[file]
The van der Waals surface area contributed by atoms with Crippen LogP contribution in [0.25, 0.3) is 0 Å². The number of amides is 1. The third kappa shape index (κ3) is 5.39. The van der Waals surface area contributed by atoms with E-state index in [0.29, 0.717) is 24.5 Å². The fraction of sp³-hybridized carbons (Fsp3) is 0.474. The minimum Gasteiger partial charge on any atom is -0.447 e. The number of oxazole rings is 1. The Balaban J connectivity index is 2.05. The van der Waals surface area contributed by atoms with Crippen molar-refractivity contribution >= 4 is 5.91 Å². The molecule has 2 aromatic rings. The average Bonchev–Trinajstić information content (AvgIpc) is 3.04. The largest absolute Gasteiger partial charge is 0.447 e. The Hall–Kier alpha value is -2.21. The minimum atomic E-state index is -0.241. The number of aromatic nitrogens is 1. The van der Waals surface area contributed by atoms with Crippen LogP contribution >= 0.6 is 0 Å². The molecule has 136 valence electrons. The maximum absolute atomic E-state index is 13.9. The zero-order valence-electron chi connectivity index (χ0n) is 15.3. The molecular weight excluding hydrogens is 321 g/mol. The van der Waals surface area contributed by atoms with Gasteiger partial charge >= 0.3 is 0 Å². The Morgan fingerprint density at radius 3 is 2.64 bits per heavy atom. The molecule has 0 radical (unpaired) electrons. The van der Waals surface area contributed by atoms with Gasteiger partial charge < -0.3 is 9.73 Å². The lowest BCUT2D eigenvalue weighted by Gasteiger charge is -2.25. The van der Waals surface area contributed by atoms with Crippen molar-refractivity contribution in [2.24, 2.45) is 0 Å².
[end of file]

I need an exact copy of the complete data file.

The van der Waals surface area contributed by atoms with Crippen LogP contribution in [0.25, 0.3) is 0 Å². The number of amides is 1. The third kappa shape index (κ3) is 5.39. The van der Waals surface area contributed by atoms with E-state index in [0.29, 0.717) is 24.5 Å². The fraction of sp³-hybridized carbons (Fsp3) is 0.474. The minimum Gasteiger partial charge on any atom is -0.447 e. The number of oxazole rings is 1. The Balaban J connectivity index is 2.05. The van der Waals surface area contributed by atoms with Crippen molar-refractivity contribution >= 4 is 5.91 Å². The molecule has 2 aromatic rings. The average Bonchev–Trinajstić information content (AvgIpc) is 3.04. The largest absolute Gasteiger partial charge is 0.447 e. The Hall–Kier alpha value is -2.21. The minimum atomic E-state index is -0.241. The number of aromatic nitrogens is 1. The van der Waals surface area contributed by atoms with Crippen LogP contribution >= 0.6 is 0 Å². The molecule has 136 valence electrons. The maximum absolute atomic E-state index is 13.9. The zero-order valence-electron chi connectivity index (χ0n) is 15.3. The molecular weight excluding hydrogens is 321 g/mol. The van der Waals surface area contributed by atoms with Gasteiger partial charge >= 0.3 is 0 Å². The Morgan fingerprint density at radius 3 is 2.64 bits per heavy atom. The molecule has 0 radical (unpaired) electrons. The van der Waals surface area contributed by atoms with Gasteiger partial charge < -0.3 is 9.73 Å². The lowest BCUT2D eigenvalue weighted by Gasteiger charge is -2.25. The van der Waals surface area contributed by atoms with Crippen molar-refractivity contribution in [2.24, 2.45) is 0 Å².